Utagawa Kuniyoshi – Popular Otsu-e Phenomenon

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Additional information

Artist

Kuniyoshi, Utagawa

Condition

(B) Fine Condition

Date

1840s-1860s

Edition

Lifetime

Movement

Ukiyo-e

Publisher

Minatoya Kohei

Size

Oban (10"x15"), Triptych

Subjects

Ghosts / Spirits, Kabuki, Story

This triptych by Kuniyoshi might take you aback… it’s not what most people think of as ukiyo-e nor as the style of Kuniyoshi. But like many artists, including notable Western artists Joan Miro and Pablo Picasso, Kuniyoshi fell in love with Ōtsu-e and produced a number of pieces in this style and subject matter, this being one of the most famous.

Ōtsu paintings were first made as folk art in the city of Ōtsu during the seventeenth-century and became one of the most popular souvenirs to purchase along the Tōkaidō Road linking Edo and Kyoto. This print features many characters typically depicted in Ōtsu-e works, such as oni (goblins) and figures from Kabuki plays. The artist of this print, Utagawa Kuniyoshi, is famous for his love of cats: his students often described him as being surrounded by them in his studio. Here, a cat is sniffing at Kuniyoshi’s paulownia seal in the middle portion of the painting.

For this print, Kuniyoshi drew on the play Keisei hangonkō (The Beauty Whose Spirit Appears in the Incense Smoke), written for the puppet theater by Chika- matsu Monzaemon (1653–1724). In one dramatic episode, the authorities are about to arrest a certain artist named Matahei on false charges, but the characters in Matahei’s paintings magically spring to life and defend him. The composition was actually slightly subversive. Attempting to evade edicts forbidding the depiction of Kabuki actors, Kuniyoshi substituted the faces of famous performers for the Ōtsu-e characters’ faces. As if taunting government censors, he even pictured the warrior monk Benkei wearing kumadori (Kabuki makeup).

Some recent articles about otsu-e and this triptych in particular: japan-forward.com and france24.com (at 2:57 in the video).

About Otsu-e

Ōtsu-e is a traditional form of Japanese folk art that originated in the Otsu region during the Edo period (17th to 19th centuries). These artworks are characterized by their simplistic and colorful style, often depicting various scenes from daily life, folklore, or religious themes. Otsu-e are typically created using materials like paper, wood, or cloth, and they are known for their vibrant colors and bold, flat compositions.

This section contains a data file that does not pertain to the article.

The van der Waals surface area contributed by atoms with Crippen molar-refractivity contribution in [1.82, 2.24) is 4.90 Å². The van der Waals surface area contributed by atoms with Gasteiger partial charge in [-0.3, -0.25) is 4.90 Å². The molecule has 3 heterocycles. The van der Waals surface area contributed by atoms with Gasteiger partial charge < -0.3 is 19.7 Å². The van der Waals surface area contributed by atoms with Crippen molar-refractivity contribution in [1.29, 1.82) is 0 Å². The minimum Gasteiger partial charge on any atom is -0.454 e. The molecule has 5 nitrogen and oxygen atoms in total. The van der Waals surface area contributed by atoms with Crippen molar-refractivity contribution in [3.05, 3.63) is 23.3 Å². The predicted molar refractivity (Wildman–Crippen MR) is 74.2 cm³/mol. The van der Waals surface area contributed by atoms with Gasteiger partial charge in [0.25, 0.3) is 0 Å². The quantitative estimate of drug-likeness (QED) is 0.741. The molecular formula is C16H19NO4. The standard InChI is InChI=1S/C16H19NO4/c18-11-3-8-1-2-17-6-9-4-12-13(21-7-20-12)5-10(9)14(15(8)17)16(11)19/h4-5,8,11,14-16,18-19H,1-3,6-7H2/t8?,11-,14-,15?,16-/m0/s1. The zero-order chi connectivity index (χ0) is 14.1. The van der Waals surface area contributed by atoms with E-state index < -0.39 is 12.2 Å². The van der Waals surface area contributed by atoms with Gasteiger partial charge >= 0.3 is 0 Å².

One distinctive feature of Ōtsu-e is their use of bold outlines and minimalistic details, which make them easily recognizable. These artworks were originally intended for everyday use, such as charms or talismans, and were affordable for the common people. Over time, Otsu-e evolved to include a wide range of subjects, from animals and deities to historical figures.

The Woodblock Prints

This oban triptych from 1848 are in fine condition; trimmed of its margins as is typical, this print has very good color and detail with strong greens (typically seen faded to blues). Unbacked except for some random backing on one of the prints. Edge wear. Minor soiling and rubbing. Thinning.

About the Artist

Utagawa Kuniyoshi (歌川 国芳, January 1, 1798 – April 14, 1861) was a Japanese artist who was active during the Edo period, from the late 18th to mid-19th century. He was born in 1797 in Edo, which is now Tokyo, and was the son of a silk-dyer. Kuniyoshi was known for his bold and dynamic ukiyo-e prints, which depicted a wide range of subjects, including historical scenes, kabuki actors, and mythical creatures.

Kuniyoshi began his artistic training as an apprentice in a print shop, where he learned to design and carve woodblocks. He later studied under the ukiyo-e artist Utagawa Toyokuni, who was a prominent figure in the Edo period. Kuniyoshi developed his own distinctive style, which was characterized by bold lines, vibrant colors, and exaggerated forms.

Kuniyoshi’s prints were highly popular during his lifetime, and he was considered one of the leading artists of the Edo period. His depictions of kabuki actors, in particular, were highly sought after by collectors, as they captured the essence of the dramatic performances that were popular in Japan at the time.

One of Kuniyoshi’s most famous series of prints is the “One Hundred and Eight Heroes of the Suikoden,” which depicts the exploits of a group of Chinese bandits. The series was highly influential and inspired other artists, including the French Impressionist Edgar Degas. Kuniyoshi also created prints that depicted historical events and legends, which were notable for their vivid colors and dynamic compositions.

Despite his success as an artist, Kuniyoshi faced challenges in his personal life. He was accused of producing prints that were critical of the shogunate, which led to him being placed under surveillance by the government. He was also deeply affected by the death of his son, which led to a decline in his health and artistic output.

Kuniyoshi died in 1861 at the age of 63, but his legacy lives on. His prints continue to be highly regarded for their technical skill and artistic merit, and they are housed in major art institutions around the world, including the Metropolitan Museum of Art in New York and the British Museum in London.

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